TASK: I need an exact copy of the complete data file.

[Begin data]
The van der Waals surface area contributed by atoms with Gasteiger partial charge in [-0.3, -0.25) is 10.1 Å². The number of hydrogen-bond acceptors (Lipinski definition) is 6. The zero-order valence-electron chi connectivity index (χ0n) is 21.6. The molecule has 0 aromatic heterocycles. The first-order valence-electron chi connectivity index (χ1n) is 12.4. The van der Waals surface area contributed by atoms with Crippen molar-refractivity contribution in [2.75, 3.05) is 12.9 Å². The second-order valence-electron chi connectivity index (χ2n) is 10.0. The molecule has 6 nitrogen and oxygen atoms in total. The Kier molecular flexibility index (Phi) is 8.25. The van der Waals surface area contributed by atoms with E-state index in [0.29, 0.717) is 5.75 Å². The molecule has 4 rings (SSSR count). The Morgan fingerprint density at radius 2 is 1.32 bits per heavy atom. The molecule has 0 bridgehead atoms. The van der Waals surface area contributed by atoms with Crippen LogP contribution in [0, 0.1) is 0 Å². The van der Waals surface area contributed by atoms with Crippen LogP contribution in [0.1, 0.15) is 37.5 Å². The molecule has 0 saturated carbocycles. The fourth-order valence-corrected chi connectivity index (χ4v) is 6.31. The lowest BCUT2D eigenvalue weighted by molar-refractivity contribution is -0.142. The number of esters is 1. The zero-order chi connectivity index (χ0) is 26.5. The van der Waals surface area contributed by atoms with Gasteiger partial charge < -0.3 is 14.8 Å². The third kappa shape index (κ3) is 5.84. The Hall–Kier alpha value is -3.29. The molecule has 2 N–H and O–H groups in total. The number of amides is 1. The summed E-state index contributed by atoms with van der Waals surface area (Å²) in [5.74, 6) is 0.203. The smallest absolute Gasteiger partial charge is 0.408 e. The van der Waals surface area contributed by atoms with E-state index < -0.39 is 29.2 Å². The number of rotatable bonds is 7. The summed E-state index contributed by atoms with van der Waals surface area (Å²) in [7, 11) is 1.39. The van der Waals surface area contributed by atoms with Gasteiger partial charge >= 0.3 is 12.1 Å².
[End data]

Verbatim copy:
The van der Waals surface area contributed by atoms with Gasteiger partial charge in [-0.3, -0.25) is 10.1 Å². The number of hydrogen-bond acceptors (Lipinski definition) is 6. The zero-order valence-electron chi connectivity index (χ0n) is 21.6. The molecule has 0 aromatic heterocycles. The first-order valence-electron chi connectivity index (χ1n) is 12.4. The van der Waals surface area contributed by atoms with Crippen molar-refractivity contribution in [2.75, 3.05) is 12.9 Å². The second-order valence-electron chi connectivity index (χ2n) is 10.0. The molecule has 6 nitrogen and oxygen atoms in total. The Kier molecular flexibility index (Phi) is 8.25. The van der Waals surface area contributed by atoms with E-state index in [0.29, 0.717) is 5.75 Å². The molecule has 4 rings (SSSR count). The Morgan fingerprint density at radius 2 is 1.32 bits per heavy atom. The molecule has 0 bridgehead atoms. The van der Waals surface area contributed by atoms with Crippen LogP contribution in [0, 0.1) is 0 Å². The van der Waals surface area contributed by atoms with Crippen LogP contribution in [0.1, 0.15) is 37.5 Å². The molecule has 0 saturated carbocycles. The fourth-order valence-corrected chi connectivity index (χ4v) is 6.31. The lowest BCUT2D eigenvalue weighted by molar-refractivity contribution is -0.142. The number of esters is 1. The zero-order chi connectivity index (χ0) is 26.5. The van der Waals surface area contributed by atoms with Gasteiger partial charge < -0.3 is 14.8 Å². The third kappa shape index (κ3) is 5.84. The Hall–Kier alpha value is -3.29. The molecule has 2 N–H and O–H groups in total. The number of amides is 1. The summed E-state index contributed by atoms with van der Waals surface area (Å²) in [5.74, 6) is 0.203. The smallest absolute Gasteiger partial charge is 0.408 e. The van der Waals surface area contributed by atoms with E-state index < -0.39 is 29.2 Å². The number of rotatable bonds is 7. The summed E-state index contributed by atoms with van der Waals surface area (Å²) in [7, 11) is 1.39. The van der Waals surface area contributed by atoms with Gasteiger partial charge >= 0.3 is 12.1 Å².